Lots more of the same as far as routine goes: lots of docs, lots of nurses, in and out, all day and night. Becca is pretty medically high-maintenance, so one nice thing is that her nurses only have one other patient and she gets pretty reliably efficient care. The nurses on this floor are very good at what they do and are very special people. It takes a certain personality to be able to cope with the stress that I am sure their positions come with while maintaining a compassionate and friendly stride.
Becca has been eating more. We now can add Oreo milkshakes, french fries and popsicles to her repertoire. Never have we been so pleased by the exclusive consumption of junk foods. As many of you know, her diet since her first diagnosis has not been, shall we say, "well rounded."
It is now about 9:30am, and while she did not receive morphine overnight, she is getting some now. Her pain seems to migrate and she is now indicating that it is in her shoulder.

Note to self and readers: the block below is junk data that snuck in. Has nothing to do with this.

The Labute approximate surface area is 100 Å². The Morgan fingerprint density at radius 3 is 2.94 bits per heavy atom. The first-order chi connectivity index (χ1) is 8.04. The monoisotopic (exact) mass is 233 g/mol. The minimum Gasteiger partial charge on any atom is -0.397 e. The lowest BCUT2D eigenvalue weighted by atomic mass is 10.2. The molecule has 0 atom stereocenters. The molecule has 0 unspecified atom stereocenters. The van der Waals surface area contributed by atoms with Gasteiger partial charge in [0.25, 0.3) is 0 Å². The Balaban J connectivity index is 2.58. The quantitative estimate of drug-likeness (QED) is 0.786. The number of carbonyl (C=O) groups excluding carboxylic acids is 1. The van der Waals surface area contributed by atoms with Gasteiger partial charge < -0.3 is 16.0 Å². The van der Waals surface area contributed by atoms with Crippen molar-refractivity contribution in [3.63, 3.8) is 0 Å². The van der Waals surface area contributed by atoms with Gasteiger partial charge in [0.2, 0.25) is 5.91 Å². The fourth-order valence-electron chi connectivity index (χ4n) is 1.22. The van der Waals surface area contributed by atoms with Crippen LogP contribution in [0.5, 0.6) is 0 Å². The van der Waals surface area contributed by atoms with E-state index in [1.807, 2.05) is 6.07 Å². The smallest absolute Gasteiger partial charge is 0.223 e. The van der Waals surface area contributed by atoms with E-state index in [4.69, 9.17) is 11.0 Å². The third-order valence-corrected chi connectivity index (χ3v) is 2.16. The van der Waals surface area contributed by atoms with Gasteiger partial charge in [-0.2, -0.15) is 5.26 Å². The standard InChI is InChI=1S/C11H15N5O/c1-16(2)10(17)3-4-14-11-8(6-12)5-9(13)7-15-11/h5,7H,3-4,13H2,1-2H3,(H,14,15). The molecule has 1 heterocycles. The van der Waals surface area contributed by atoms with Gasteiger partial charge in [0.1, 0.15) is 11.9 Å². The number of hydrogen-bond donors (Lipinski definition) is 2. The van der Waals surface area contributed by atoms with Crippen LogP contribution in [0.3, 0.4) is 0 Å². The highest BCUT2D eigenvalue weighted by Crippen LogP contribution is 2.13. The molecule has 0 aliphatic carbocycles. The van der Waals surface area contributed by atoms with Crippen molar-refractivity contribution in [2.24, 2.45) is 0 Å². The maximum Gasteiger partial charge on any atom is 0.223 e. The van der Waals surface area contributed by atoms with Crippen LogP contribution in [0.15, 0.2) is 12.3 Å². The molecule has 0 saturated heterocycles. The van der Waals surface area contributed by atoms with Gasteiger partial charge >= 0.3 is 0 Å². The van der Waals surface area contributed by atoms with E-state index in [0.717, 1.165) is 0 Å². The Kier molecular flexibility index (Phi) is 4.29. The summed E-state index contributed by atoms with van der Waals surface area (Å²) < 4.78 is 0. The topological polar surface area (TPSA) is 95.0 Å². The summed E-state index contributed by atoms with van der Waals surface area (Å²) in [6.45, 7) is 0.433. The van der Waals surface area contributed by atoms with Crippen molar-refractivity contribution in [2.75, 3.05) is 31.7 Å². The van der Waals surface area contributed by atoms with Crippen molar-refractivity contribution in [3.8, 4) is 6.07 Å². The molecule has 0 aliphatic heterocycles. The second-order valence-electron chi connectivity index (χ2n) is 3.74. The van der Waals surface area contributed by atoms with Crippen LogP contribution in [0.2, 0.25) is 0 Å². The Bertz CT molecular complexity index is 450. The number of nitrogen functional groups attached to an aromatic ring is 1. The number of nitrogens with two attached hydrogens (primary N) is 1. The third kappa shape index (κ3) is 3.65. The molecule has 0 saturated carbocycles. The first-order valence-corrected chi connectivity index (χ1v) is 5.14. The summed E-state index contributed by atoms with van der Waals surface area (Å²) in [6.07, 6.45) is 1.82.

We are expecting the results today that will tell us more about her what direction we are going with regard to chemo. Though we have not been told explicitly that if she does have some issue with the way her DNA breaks her odds decrease, that is certainly the feeling we get.
Seeing as though we are going to be inpatient for the the next four to six weeks, we have requested a different room that is larger and has blinds built in to the window on the door. Some numb-nut decided that it was a hazard to put up anything that obscures the window. The issue for us is not privacy or decoration... it is about light from the hallway. Those of you that have spent some time here know how common it was to block that window and made it feel just a teeny little bit less attached to the hospital. So I have made it a point to whine and complain about it at every opportunity; nothing worse than a stressed-out parent with time on his hands. EK